I found these pétanque (or ‘boules’, your choice) players along the covered section of the Canal St Martin at République, in Bde J. Ferry. Chances are though, that you will find other players wherever there is a park with an area of smooth fine gravel – not just in Paris, but throughout France. Forget soccer, this probably comes closest to being France’s national game.
Players have two steel balls (no humour intended) and there are usually two players a side, giving four balls a side. The idea is to throw your balls (boules in French) so that they finish up closer to a jack than those of the opposing team – yes, knocking their balls out of the way is very much part of the game, so tactics become important. The thrower stands with feet together and lobs the ball with an underarm backhand toss. Sometimes, to sight better, the toss is done from a squatting position (as in the main photo). Scoring is done by counting the nearest balls from the jack until the next nearest belongs to an opponent. This continues until the set is won by the first side to reach 13. It’s all a very serious business, which attracts keen onlookers (second photo).
Equipment: I think that, if there was a car sticker, it would read "Pétanque players have balls of steel".
'Petanque' is an old French game with steel balls (boules), and if you've been to Southern France, you must have seen some petanque-players around in the parks.
The game is not only played at a fun-level though. It has it's own World Championships and other huge local and international tournaments all around the world.
But petanque is most known as the 'national sport' in France, and natuarally it's played in Paris too, even though it's most popular in the southern areas of the country.
Would be hard to explain the full rules here, but if you would like to watch the game, try playing it yourself or maybe you've already an experienced player...there is some great places to do so in the center of Paris....
ARENES DE LUTECE
This old gladitors arena is now the home of a petanque club, which has it's 'clubhouse' just across the street in a small bar. You'll be able to see some players there every day, and many people go there to relax a little or play different games (soccer, Frisbee...). The arena is located near 'Place Monge' and 'Jardin des Plantes'.
JARDIN DU LUXEMBOURG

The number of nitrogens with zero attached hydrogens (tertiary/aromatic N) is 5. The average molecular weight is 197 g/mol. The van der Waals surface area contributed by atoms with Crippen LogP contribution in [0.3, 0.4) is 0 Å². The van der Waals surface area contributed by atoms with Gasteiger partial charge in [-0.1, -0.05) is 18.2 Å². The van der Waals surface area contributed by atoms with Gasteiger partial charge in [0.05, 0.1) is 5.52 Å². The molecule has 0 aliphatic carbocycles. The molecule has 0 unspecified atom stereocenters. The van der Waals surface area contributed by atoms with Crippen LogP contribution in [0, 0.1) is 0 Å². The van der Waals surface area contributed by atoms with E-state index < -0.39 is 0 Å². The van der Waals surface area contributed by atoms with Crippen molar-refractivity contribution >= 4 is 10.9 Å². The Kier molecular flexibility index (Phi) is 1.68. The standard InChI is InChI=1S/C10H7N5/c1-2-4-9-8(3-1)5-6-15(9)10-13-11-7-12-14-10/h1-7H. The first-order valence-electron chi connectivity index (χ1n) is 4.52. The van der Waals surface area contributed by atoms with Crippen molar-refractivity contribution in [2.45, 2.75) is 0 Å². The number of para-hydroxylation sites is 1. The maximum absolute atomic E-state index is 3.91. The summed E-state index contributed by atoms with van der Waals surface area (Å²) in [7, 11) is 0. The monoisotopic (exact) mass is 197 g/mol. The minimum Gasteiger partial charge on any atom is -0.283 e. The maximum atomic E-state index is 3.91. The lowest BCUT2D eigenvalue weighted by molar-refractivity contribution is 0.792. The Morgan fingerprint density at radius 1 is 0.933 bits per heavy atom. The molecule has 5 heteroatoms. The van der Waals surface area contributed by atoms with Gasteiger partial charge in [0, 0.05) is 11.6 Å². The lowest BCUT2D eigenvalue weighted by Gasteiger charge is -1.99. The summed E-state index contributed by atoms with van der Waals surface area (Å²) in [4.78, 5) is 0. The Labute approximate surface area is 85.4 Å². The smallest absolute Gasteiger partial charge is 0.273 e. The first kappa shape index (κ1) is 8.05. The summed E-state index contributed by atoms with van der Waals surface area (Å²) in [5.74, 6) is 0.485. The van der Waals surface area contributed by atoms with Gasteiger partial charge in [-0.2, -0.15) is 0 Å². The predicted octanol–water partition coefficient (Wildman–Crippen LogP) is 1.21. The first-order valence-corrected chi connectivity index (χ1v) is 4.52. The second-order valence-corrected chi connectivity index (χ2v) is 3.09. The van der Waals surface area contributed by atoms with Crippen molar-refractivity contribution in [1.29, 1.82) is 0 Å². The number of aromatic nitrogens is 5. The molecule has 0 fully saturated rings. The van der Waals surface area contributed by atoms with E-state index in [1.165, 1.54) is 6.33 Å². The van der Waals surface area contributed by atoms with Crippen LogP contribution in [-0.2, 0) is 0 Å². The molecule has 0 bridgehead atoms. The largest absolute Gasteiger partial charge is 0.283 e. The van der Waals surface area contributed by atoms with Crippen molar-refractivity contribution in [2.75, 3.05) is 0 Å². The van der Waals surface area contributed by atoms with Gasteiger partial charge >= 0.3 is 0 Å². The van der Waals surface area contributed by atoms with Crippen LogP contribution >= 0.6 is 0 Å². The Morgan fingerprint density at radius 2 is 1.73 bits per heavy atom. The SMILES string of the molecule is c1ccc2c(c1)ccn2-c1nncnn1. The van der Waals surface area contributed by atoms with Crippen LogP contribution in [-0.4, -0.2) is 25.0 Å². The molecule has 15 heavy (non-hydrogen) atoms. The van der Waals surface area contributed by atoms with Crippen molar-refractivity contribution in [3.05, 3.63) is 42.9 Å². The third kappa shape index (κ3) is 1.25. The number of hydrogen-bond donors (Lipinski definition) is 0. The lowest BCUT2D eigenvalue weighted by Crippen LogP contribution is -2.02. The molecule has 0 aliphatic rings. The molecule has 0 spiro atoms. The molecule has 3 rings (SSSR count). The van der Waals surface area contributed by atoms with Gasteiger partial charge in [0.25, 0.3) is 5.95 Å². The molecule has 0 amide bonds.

This is another great place to play the game. In the eastern end of the huge park, there a some nice petanque-courts under the trees and with a small pancake house besides them. The park can be found near the Latin Quarter.
The park around the Les Halles area is another place were you get the chance to meet some petanque players, and get to watch them play...mainly in the afternoon hours.
Equipment: If you wanna play yourself but don't have any boules, you just gotta find the nearest big sports shop, where you'll get a set of 3 boules for a fair price. Look in one of the big 'GO SPORT' shops....can be found inside Les Halles for example.
This is a current pic of Square Gaston Baty - what was once described as Henry Miller's "little triangle of the Square du Maine"
across the street from one of my hotels in Montparnasse (du Parc) after they cleaned it up and put in a petanque / boules court.
Being a cross between a naive-romantic american tourist and a curmudgeon, I miss the way it was in Oct. 2001:
overgrown, lush, and deserted save for me and the leftovers from a homeless person who spent the previous night on a bench with some bread and a cheap bottle of rouge.
What does remain is a sculpture of Chaim Soutine by his buddy and fellow artist Arbit Blatas, not shown in the pic.
Equipment: Bring your own boules. Square Gaston Baty is one of the many small Espaces Verts in Paris that make it such a great city.
I just wish they would have left this one alone.
Back in '01 when it was an overgrown mess,
I swear you could sit down on one of the inner benches after midnight, and
(if you were sloshed enough), Henry's ghost might park right next to you.
"The road to Hell is paved with good intentions. "
For me at least, pétanque seems like the quintessential French pastime, evoking images of groups of ageing men playing on shimmeringly hot days in shady small town squares.
Pétanque is a form of boules, and somewhat related to the sport of bowls, except that as it is played on a gravel surface, the balls are thrown rather than rolled. I was charmed to discover that the small wooden ball that the players aim to land the larger hollow metal balls closest to is called a 'cochonnet' (piglet), which ably illustrates the rural origins of the game!
This photo was taken in one of the small public parks between Canal St Martin and Place du Bastille.
Equipment: On pétanque grounds, you will probably be expected to provide your own set of balls, but don't need any other equipment, except perhaps a bottle of wine, some beers and a picnic to enjoy as you play! Pétanque sets make nice souvenirs, but be warned that they will consume considerable portions of your luggage space and baggage allowance!
Champ De Mars is the name of that large park in front of the Eiffel Tower. On a nice spring day there's a good chance you'll come across a game of boules being played by a group of old men. One fellow throws a small red wooden ball called a "cochonnet" (English translation: "piglet") about 20 meters and then the group tries to toss their big steel boules as close to the cochonnet as possible using what I observed as a variety of different tossing techniques.
The group I watched also had a nearby bench of colorful characters who appeared to give commentary on each individual's play. It's amusing to watch the contrast in style as some try to lob with a high backspin on the ball and others stay low to the ground and roll their boule like a bowling ball.